KEARNEY – Three high school seniors will attend the University of Nebraska at Kearney as Omaha World-Herald/Kearney Hub Scholars.
Mackinzi Hill of Hastings, Abby Mieras of Olathe, Kansas, and Temo Molina of Stanton are this year’s recipients of the prestigious scholarship, awarded to the top scholars admitted to the UNK Honors Program.
Offered by the Honors Program and supported by the Omaha World-Herald and Kearney Hub newspapers, this scholarship is one of the premier academic awards at UNK. It covers room and board, tuition and fees and books for up to four years. Students must have a GPA of at least 3.85 and an ACT score of 30 or better to qualify.
A total of 160 students applied for this year’s scholarship and 41 were interviewed by the selection committee before the three recipients were chosen.
“Our Honors committee reviewed applications from a large pool of incredibly talented students. I read many powerful stories from our top scholars of academic motivation and perseverance through hardships. The Honors Program welcomes the diversity of thought these three top scholars will bring and we are thankful to be able to award them with this prestigious offering,” said Angela Hollman, director of the UNK Honors Program.
The daughter of Richard and Debra Hill, Mackinzi Hill graduated from Adams Central High School with a 4.0 GPA. She scored a 33 on the ACT and plans to major in math.
A student leader at Adams Central, Hill held the positions of vice president and treasurer for Interact, a Rotary-sponsored service club, and was vice president of the school’s Future Business Leaders of America chapter. She serves the Hastings community through Project Homeless Connect and Meals on Wheels and was selected for the Youth Leadership Academy and Mayor’s Youth Council.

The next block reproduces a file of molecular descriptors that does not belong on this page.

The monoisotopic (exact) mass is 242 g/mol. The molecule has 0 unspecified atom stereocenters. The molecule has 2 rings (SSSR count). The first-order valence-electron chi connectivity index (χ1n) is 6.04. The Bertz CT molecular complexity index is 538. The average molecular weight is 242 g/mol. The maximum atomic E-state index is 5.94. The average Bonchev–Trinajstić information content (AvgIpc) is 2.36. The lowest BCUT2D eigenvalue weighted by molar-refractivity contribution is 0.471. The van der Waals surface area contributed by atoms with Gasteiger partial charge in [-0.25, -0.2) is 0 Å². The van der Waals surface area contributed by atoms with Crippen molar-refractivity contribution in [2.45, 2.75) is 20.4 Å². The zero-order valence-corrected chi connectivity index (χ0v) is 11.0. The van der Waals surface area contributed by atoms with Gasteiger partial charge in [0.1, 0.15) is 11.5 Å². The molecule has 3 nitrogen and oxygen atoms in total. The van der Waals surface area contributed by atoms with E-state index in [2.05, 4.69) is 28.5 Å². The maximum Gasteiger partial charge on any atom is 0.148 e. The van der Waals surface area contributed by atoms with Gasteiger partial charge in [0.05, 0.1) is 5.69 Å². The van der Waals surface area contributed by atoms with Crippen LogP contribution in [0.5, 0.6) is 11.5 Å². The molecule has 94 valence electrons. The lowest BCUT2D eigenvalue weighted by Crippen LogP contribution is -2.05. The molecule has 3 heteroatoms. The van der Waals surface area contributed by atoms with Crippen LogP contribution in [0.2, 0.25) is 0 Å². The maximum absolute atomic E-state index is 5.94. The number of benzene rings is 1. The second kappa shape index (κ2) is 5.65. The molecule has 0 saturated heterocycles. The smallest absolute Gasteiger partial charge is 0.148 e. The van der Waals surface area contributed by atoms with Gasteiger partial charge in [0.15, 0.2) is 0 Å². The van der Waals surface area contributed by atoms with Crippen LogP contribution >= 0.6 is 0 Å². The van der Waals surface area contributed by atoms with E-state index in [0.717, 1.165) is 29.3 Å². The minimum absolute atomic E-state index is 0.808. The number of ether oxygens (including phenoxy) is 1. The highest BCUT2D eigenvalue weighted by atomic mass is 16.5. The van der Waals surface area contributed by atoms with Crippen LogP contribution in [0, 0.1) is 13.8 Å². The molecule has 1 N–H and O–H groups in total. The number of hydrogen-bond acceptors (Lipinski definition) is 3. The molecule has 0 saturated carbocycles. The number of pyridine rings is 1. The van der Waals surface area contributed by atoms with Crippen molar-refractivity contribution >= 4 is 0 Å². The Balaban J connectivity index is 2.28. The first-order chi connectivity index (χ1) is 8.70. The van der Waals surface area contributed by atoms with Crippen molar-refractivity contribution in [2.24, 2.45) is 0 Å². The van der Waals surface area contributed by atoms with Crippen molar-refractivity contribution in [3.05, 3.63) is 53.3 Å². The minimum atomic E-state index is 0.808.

When she’s not engaged in school or serving her community, Hill enjoys investigating scientific topics such as the effects of pharmaceutical waste on groundwater and microorganisms.
The daughter of Katie and Kalin Mieras, Abby Mieras will graduate from Blue Valley West High School with a 4.0 GPA. She scored a 32 on the ACT and plans to major in interior and product design.
Mieras is inspired by a quote from former wide receiver and Pro Football Hall of Famer Jerry Rice: “Today I will do what others won’t, so tomorrow I can do what others can’t.”
Her dedication was evident throughout high school, whether she was serving as a student ambassador and Spanish National Honor Society Executive Board member, competing on the softball team or finishing one of her 13 advanced placement/honors courses. Mieras believes leadership is about modeling good behavior and listening, not telling people what to do.
The son of Cuauhtemoc Molina Sr. and Mayra Martinez, Temo Molina graduated from Lutheran High Northeast with a 4.0 GPA. He scored a 31 on his ACT and hasn’t decided on a college major.
Molina uses his intellectual curiosity to challenge himself and improve as a scholar and learner. He was captain of the school’s Quiz Bowl team and vice president of the Norfolk Youth Leadership Council. He also received the West Point Society Dwight D. Eisenhower Leadership Award.
Leadership roles aren’t always extravagant, according to Molina, who emphasizes the importance of understanding diverse perspectives during day-to-day work.